If this case falls into the first or second category, then the wiretaps are clearly within the President’s authority. As lefty Marty Lederman says on the Balkinization web site:
Indeed, I do not deny that the President has the power as Commander-in-Chief to engage in at least some forms of warrantless surveillance against the enemy in the absence of statutory prohibition. That would be a Youngstown “Category II” case, and the conduct would probably be constitutional to the extent it did not violate the Fourth Amendment.
If Sunstein is right about the AUMF authorizing the President’s actions, then this is a “Category I” situation, and the only issue is the Fourth Amendment, which, Orin Kerr convincingly argued, probably presents no obstacle. [UPDATE: John Hinderaker provides additional authority bolstering this conclusion.] Sunstein noted on the radio tonight that all lower courts to consider the issue have indicated that the President has inherent authority to conduct international wiretaps under these circumstances. As the DoJ argues in today’s letter, the Supreme Court has suggested otherwise in the case of purely domestic wiretaps (which is not what we have here, based on available evidence), but has reserved judgment on the issue of inherent authority to conduct international wiretaps — the question addressed by the lower courts and which is at issue here.
Even if Sunstein is wrong, and this is a “Category III” situation, that does not end the analysis, it merely begins it. Sunstein called this a difficult and unresolved question, but said it’s one that it is unlikely to be litigated, and in any event is likely a moot point given the AUMF authorization.
P.S. John Hinderaker has finally finished his analysis of the issue, and it’s even longer than mine. It is certainly more thorough and based on more hours of research time, so I commend it to you.
I have yet to see a compelling case, based on rational argument and case law, that the President’s actions are illegal. Mostly, what I hear is a bunch of squawking along the lines of the L.A. Times‘s editors emotional outpouring the other day. As Cass Sunstein said tonight on Hewitt’s show (I’m paraphrasing; exact quote provided when available), libertarian suspicion of government surveillance is generally a good thing, but knee-jerk reactions like we have seen over the past few days don’t contribute to the public’s understanding of what is, at bottom, a program whose legality ought to be fairly noncontroversial. [UPDATE: See P.P.S. below for the exact quote.]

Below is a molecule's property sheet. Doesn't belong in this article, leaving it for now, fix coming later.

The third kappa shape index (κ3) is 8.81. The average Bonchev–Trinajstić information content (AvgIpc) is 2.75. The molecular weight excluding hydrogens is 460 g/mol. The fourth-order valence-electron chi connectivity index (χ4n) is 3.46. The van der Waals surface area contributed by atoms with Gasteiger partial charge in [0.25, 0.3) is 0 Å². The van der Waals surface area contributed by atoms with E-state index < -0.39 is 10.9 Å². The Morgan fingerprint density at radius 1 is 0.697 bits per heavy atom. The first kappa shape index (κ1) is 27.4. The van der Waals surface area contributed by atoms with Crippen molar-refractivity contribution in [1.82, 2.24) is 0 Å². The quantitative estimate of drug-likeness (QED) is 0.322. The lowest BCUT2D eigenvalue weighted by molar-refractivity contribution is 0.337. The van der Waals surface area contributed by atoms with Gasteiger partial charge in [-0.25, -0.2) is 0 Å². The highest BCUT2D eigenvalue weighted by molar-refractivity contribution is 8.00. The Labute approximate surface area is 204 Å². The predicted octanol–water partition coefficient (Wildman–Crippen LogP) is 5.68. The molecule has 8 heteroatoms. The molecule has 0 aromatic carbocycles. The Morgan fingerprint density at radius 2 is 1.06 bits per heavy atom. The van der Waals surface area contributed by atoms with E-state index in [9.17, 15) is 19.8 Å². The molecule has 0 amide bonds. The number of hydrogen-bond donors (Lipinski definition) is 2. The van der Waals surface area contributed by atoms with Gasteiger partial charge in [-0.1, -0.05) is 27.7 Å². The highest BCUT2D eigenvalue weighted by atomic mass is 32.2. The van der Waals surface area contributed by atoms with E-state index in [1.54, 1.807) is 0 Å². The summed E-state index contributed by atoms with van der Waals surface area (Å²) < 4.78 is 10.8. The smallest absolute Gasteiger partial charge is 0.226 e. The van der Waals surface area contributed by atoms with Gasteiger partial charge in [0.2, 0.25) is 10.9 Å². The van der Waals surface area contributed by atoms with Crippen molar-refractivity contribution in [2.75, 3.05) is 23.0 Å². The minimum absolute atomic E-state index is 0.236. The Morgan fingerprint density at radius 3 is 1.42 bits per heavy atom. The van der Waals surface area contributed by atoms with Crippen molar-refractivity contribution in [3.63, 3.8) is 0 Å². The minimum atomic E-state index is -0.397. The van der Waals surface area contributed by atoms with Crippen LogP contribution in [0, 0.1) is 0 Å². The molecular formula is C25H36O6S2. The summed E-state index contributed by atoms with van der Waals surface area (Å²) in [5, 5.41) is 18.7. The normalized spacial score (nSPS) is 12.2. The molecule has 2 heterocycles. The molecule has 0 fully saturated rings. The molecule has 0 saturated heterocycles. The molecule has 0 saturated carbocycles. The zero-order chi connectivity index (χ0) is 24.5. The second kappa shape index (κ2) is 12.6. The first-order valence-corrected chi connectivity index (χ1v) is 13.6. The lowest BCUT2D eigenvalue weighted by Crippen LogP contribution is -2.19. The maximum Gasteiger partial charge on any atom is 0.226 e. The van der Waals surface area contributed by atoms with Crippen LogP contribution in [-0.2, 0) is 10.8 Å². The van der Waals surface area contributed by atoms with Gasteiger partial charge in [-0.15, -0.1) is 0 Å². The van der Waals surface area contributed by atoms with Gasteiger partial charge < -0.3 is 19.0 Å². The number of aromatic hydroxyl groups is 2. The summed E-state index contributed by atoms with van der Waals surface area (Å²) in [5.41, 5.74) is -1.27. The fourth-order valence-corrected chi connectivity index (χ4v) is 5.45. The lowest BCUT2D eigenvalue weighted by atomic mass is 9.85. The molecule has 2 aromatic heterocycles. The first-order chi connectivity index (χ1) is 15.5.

P.P.S. Sunstein also answered a question asked by many leftists in recent days: why did Bush not simply seek a change in the law? The answer: if he believed that the law intruded on his inherent authority in certain situations, he has a duty to protect the powers of the Presidency, as a matter of principle. [UPDATE: His exact quote: “I don’t think any president would relinquish the argument that the Congress lacks the authority to prevent him from acting in a way that protects national security, by engaging in foreign surveillance under the specific circumstances of post-9/11.”] Keep in mind that Sunstein is a self-described liberal; his statements on these issues thus carry a certain authority lacking in the arguments of those of us whose legal analysis matches their political leanings.
P.P.S. The transcript of Hugh’s interview with Sunstein is now available, here. Sunstein’s actual quote:
[W]e’re seeing a kind of libertarian panic a little bit, where what seems at first glance . . . this might be proved wrong . . . but where what seems at first glance a pretty modest program is being described as a kind of universal wiretapping, and also being described as depending on a wild claim of presidential authority, which the president, to his credit, has not made any such wild claim. The claims are actually fairly modest, and not unconventional.
. . . .
[T]here’s, I think, a kind of bipartisan…in the American culture, including the media, streak that is very nervous about intruding on telephone calls and e-mails. And that, in many ways, is healthy. But it can create a misunderstanding of a particular situation.